Wednesday, December 1, 2021

From Rags to Riches to Rags

Charles de Foucauld is someone many have probably not heard of before. He started out in life in France as an orphan who was raised by his grandfather, a military officer. What else could a military officer, now child guardian, do but send his grandson to military academy? Through the military and service in the Middle East, he was well known as a carouser/entertainer and became well acquainted with Muslims and Jews. When his grandfather died, he was left a hefty inheritance that he spent lavishly on extravagance. Resigning his commission as an officer, he chose to become a geographer in Algiers but because a Frenchman would have been killed on the spot he adopted an identity as a Jew.  He is credited with mapping Algeria. While rubbing elbows with those living the Muslim faith, Charles' spirit drew him back to France where he recaptured his Catholic faith. He renounced all his wealth and lived for a while near a convent of Poor Clare who influenced him into pursuing ordination as a priest. He was ordained and for a while belonged to the Trappist order but desiring greater nearness to God he left them and began his hermitage in Morocco.  As a hermit his sole goal was to be the most exemplary model of Jesus he could be.  He practiced love and kindness to everyone.  But on December 1, 1916, Nomadic Bedouins took him captive and in an altercation to free him he was assassinated. His meditations and fine example still sprinkle Christendom with wise spirituality. Pope Francis canonized him in 2020 and he will become a saint in 2022.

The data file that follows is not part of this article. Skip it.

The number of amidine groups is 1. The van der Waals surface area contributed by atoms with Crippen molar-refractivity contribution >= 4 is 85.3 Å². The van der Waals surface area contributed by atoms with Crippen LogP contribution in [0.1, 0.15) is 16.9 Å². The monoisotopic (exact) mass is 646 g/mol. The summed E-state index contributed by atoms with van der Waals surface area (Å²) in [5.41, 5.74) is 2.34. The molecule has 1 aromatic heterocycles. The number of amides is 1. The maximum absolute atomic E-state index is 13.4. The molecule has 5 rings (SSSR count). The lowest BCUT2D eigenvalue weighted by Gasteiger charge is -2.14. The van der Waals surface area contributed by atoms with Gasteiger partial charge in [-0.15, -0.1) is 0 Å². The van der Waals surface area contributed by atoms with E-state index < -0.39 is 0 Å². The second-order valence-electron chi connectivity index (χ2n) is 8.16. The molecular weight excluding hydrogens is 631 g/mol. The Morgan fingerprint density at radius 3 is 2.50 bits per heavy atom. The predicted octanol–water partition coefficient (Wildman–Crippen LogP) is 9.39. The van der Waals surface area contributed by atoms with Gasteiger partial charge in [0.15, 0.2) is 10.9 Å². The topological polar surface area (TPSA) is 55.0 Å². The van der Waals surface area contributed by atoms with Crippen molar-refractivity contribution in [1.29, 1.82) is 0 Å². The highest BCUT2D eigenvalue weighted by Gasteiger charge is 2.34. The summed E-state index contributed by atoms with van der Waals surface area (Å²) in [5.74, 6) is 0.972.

"Have that tender care that expresses itself in the little things that are like a balm for the heart... With our neighbors go into the smallest details, whether it is a question of health, of consolation, of prayerfulness, or of need. Console and ease the pain of others through the tiniest of attentions. Be as tender and attentive towards those whom God puts on our path, as a brother towards brother or as a mother for her child. As much as possible be an element of consolation for those around us, as soothing balm, as our Lord was towards all those who drew near to him."    --Charles de Foucauld, Sept 15, 1858 - Dec 1, 1916

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